André Breton in his studio, c. 1939.
The past couple of weeks had me split my time between writing at home and working in an office. The latter is part of a very open, friendly and creative institution, a place that does not confirm clichés often associated with an office – such as routine, boredom, bullying, regulations or gossip.
Still, it makes me appreciate days spent in the house writing much more than before. To describe it, I would borrow photographer and filmmaker Perry Ogden’s words, who characterises his idea of an artist’s studio in the following terms:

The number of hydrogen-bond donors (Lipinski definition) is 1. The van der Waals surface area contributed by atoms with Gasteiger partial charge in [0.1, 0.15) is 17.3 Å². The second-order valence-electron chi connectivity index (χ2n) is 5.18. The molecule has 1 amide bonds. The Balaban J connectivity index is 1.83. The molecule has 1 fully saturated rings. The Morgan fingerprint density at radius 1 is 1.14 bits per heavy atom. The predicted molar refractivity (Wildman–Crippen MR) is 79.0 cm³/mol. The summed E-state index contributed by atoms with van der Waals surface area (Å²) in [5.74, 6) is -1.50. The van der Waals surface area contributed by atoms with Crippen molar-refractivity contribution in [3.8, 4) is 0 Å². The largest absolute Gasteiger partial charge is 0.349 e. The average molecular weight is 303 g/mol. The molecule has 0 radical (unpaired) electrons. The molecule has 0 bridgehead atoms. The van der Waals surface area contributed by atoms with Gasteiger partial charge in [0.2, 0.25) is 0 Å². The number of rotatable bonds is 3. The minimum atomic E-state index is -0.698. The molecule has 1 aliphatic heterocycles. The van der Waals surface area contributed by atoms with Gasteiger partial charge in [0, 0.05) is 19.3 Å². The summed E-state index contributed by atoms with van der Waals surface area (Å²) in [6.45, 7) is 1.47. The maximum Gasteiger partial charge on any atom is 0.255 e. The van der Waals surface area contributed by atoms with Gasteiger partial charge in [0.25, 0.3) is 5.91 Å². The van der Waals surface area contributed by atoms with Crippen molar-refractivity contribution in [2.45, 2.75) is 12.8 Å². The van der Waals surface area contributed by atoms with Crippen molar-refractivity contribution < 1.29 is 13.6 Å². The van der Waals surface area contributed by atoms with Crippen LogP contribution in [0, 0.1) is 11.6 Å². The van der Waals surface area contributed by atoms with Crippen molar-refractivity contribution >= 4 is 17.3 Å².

What is the studio? Where is the studio? Ideas can come at any time, any place – and at the slightest suggestion. For me the studio is where these ideas take shape. A laboratory of sorts. A space in which to research and experiment. To read, to sleep, to love, to listen. To dream. Music. Chaos. Uncertainty. Silence. A place to be alone – and not alone. I’m still looking.
Shouldn’t the world be more like this studio? Shouldn’t offices be more like this studio? Places to research and experiment? To read, to sleep, to love, to listen? To dream?
Music. Chaos. Uncertainty. Silence.
Places to be alone – but for the most part not alone.